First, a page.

Emerald Isle; Sapphire Sea?

People are drawn to visit Ireland for many reasons: to see the rolling green hills of its countryside; to explore the vibrant arts, music (and pub) scene; or to connect with their family history.  Relatively few, I expect, come to scuba dive in its decidedly non-tropical waters.  It was to my surprise, then, to learn that Ireland actually has one of best diving scenes in Europe.

For obvious reasons, the diving in Ireland is quite different from your typical Thai or Caribbean tropical fare, where most people (myself included) get their start.  The waters are colder, and the stormy weather can stir up some fierce currents.  But across the island, there are a number of remarkable dive sites with a spectrum of marine life (even the occasional seal or dolphin) and historical wrecks (a German U-boat off County Cork; the Alastor in Strangford Lough in County Down).

I only just learned to dive myself this past summer (and in much warmer waters), and it was really an incredible experience.  I probably spent too much time watching Star Wars movies as a kid and dreaming of flying around in outer space, and diving strikes me as probably the closest thing on Earth to that experience.  Maintaining neutral buoyancy (such that you neither sink to the ocean floor nor rise to the surface, but rather are suspended at your target depth) has a feel of zero-gravity levitation to it, and observing the hum of aquatic life around an ocean reef has a real sense of observing an alien world.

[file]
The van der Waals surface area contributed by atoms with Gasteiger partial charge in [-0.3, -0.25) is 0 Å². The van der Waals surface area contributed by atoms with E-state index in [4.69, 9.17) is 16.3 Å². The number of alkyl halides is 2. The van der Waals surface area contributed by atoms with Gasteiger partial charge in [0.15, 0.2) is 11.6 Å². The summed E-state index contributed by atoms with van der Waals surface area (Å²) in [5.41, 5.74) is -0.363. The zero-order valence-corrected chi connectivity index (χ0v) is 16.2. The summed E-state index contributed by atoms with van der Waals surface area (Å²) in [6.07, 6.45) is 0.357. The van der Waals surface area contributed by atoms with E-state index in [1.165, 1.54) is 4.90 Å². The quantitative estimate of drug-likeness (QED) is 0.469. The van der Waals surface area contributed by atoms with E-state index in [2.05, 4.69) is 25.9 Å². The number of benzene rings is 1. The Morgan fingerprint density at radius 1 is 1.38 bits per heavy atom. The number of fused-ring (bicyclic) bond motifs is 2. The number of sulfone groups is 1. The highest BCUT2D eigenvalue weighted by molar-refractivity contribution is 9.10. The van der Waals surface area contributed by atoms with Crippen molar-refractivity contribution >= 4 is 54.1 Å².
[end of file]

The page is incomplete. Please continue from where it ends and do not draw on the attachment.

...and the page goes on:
So I have been keen to get diving in Ireland.  I’ve joined DUSAC (the Dublin University Sub-Aqua Club) here at Trinity, and I’ve been attending a series of build my certification towards the next level (I’m currently an ‘ocean diver’, and I’m working towards a ‘sports diver’ certification).  The dive season is Ireland is not year round – the main season runs from April to October – so I unfortunately haven’t been able to make it into Irish waters just yet.  I was slated for a November trip to County Cork, but a big storm put an end to that.

In the meantime, I have had to look elsewhere to get my cold-water diving kicks in.  I traveled to Iceland for a week with my girlfriend Blaire over the holiday, and we went diving at Silfra.  Silfra is a rift in a lake in the þingvellir National Park that is part of the boundary at which the North American and Eurasian tectonic plates are slowly drifting apart.  The water is frigid (generally between 2 and 4 degrees Celsius) so the dive requires a drysuit, but the water is relatively calm and crystal clear (with visibility over 100 meters), allowing incredible views of some really unique geological structures.  And the feeling of surfacing at the end of the dive into falling snow was pretty surreal – it made me feel like a penguin as I waddled back to the jeep in my jet-black drysuit.

In the Silfra rift

As the new year unfolds and the weather warms, I’m excited to explore what the Irish waters are hiding.  Even without penguins or seals, it should make for a good adventure.

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